Recently a new meta-study was published where they looked into common species and how they are coping with the heat. Unfortunately the news isn’t good as species cannot acclimatise to climate change fast enough.
Typically species adapt their behaviour to new changes in the environment by altering biological events. For example, newts in Britain lay their eggs from March to May. While some Italian newts lay their eggs earlier and later in the year to avoid the hottest temperatures during the summer months. Similar to how we humans may have a siesta in the midday heat. Adaptations such as these also occur with plants flowering sooner or in the Alps, marmots ending their hibernation 3 weeks earlier than they used to.
Please also read: Future generations pay for climate change
Unable to adapt to affects
Ultimately, the natural world adapts as best it can. However, the majority of the natural world is unable to adapt to the speed of human driven climate change. For example, fish are moving to cooler waters which means elephant seals are unable to feed. This in turn means their young are growing up thinner. Meanwhile, polar bears are skinnier and less healthy as their ability and sources of prey are diminishing.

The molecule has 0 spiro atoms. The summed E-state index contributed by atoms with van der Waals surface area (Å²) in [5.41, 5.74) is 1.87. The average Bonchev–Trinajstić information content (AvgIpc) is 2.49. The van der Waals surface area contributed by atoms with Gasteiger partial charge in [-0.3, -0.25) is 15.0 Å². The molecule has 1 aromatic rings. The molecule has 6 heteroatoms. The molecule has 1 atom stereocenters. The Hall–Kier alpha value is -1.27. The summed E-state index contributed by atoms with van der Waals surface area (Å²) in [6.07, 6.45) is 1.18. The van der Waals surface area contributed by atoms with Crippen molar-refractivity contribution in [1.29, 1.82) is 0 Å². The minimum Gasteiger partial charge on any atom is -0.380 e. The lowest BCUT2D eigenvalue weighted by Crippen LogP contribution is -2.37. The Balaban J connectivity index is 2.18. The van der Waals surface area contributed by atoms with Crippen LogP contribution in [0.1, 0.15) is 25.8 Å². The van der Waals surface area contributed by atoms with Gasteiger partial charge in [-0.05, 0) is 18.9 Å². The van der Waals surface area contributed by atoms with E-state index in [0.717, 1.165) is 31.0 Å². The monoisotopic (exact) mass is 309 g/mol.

This knock on affect is happening all over. The sex of crocodiles, alligators, many turtles and other reptiles is determined by temperature; known as temperature dependant sex determination. This means more and more turtles, alligators and crocodile species being born are one gender.
Alarmingly, the study found this even affecting common species. Therefore, species which are already threatened and endangered will likely be more severely impacted. Meanwhile common species can no longer be considered to have a secure future. The consequence of this is that more and more populations are becoming less viable in the future.
Personally I find the results alarming. Species attempt to adapt to changing environment, but they cannot do it at a sufficient pace to ensure that populations are viable. Climate change has caused irreversible damage to our biodiversity already, as evidenced by the findings of this study. The fact that species struggle to adapt to the current rate of climate change means we have to take action immediately in order to at least halt or decrease the rate.
What needs to be done?
Here at the European Wilderness Society we work hard to find and designate the last Wilderness’ in Europe. This can help to fight climate change as the non intervention self governed process of Wilderness leaves fallen and rotting tree’s to remain. Unlike in managed areas where tree falls are removed, the left biomass helps to reduce heat while creating a more diverse and dynamic ecosystem. If you want to help us find and designate more Wilderness consider donating below!